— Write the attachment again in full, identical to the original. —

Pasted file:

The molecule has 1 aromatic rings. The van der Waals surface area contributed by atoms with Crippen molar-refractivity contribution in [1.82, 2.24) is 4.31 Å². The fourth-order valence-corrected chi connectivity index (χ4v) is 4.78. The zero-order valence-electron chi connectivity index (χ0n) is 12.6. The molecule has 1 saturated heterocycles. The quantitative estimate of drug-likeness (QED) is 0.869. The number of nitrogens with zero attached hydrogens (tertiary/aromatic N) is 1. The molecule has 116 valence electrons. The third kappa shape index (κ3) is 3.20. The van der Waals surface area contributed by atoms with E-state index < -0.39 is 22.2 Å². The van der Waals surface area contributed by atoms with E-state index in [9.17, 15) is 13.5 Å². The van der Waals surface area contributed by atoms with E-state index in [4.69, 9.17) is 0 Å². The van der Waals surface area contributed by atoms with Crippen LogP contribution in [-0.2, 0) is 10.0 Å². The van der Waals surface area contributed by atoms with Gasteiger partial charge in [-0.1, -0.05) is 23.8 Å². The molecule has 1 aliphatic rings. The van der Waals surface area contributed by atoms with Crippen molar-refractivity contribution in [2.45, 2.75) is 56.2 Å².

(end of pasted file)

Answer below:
The molecule has 1 aromatic rings. The van der Waals surface area contributed by atoms with Crippen molar-refractivity contribution in [1.82, 2.24) is 4.31 Å². The fourth-order valence-corrected chi connectivity index (χ4v) is 4.78. The zero-order valence-electron chi connectivity index (χ0n) is 12.6. The molecule has 1 saturated heterocycles. The quantitative estimate of drug-likeness (QED) is 0.869. The number of nitrogens with zero attached hydrogens (tertiary/aromatic N) is 1. The molecule has 116 valence electrons. The third kappa shape index (κ3) is 3.20. The van der Waals surface area contributed by atoms with E-state index < -0.39 is 22.2 Å². The van der Waals surface area contributed by atoms with E-state index in [9.17, 15) is 13.5 Å². The van der Waals surface area contributed by atoms with E-state index in [4.69, 9.17) is 0 Å². The van der Waals surface area contributed by atoms with Crippen LogP contribution in [-0.2, 0) is 10.0 Å². The van der Waals surface area contributed by atoms with Gasteiger partial charge in [-0.1, -0.05) is 23.8 Å². The molecule has 1 aliphatic rings. The van der Waals surface area contributed by atoms with Crippen molar-refractivity contribution in [2.45, 2.75) is 56.2 Å².